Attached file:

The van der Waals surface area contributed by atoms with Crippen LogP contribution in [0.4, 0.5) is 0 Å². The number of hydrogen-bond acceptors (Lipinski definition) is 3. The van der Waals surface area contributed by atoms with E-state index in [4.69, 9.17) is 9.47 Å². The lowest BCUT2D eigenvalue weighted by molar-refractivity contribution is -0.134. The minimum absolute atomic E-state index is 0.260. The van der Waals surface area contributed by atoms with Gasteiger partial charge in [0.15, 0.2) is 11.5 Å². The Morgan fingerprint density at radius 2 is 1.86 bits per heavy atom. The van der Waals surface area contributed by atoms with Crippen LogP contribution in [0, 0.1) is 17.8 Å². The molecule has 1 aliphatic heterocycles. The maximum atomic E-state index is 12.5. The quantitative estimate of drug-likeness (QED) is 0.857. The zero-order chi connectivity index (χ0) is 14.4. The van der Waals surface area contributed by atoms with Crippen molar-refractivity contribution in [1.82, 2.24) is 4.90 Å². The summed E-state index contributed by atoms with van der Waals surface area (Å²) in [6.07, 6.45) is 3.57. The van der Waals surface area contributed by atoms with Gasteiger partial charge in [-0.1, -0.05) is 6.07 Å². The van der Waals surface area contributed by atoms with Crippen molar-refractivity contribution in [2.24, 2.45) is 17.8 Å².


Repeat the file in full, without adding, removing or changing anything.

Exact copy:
The van der Waals surface area contributed by atoms with Crippen LogP contribution in [0.4, 0.5) is 0 Å². The number of hydrogen-bond acceptors (Lipinski definition) is 3. The van der Waals surface area contributed by atoms with E-state index in [4.69, 9.17) is 9.47 Å². The lowest BCUT2D eigenvalue weighted by molar-refractivity contribution is -0.134. The minimum absolute atomic E-state index is 0.260. The van der Waals surface area contributed by atoms with Gasteiger partial charge in [0.15, 0.2) is 11.5 Å². The Morgan fingerprint density at radius 2 is 1.86 bits per heavy atom. The van der Waals surface area contributed by atoms with Crippen LogP contribution in [0, 0.1) is 17.8 Å². The molecule has 1 aliphatic heterocycles. The maximum atomic E-state index is 12.5. The quantitative estimate of drug-likeness (QED) is 0.857. The zero-order chi connectivity index (χ0) is 14.4. The van der Waals surface area contributed by atoms with Crippen molar-refractivity contribution in [1.82, 2.24) is 4.90 Å². The summed E-state index contributed by atoms with van der Waals surface area (Å²) in [6.07, 6.45) is 3.57. The van der Waals surface area contributed by atoms with Gasteiger partial charge in [-0.1, -0.05) is 6.07 Å². The van der Waals surface area contributed by atoms with Crippen molar-refractivity contribution in [2.24, 2.45) is 17.8 Å².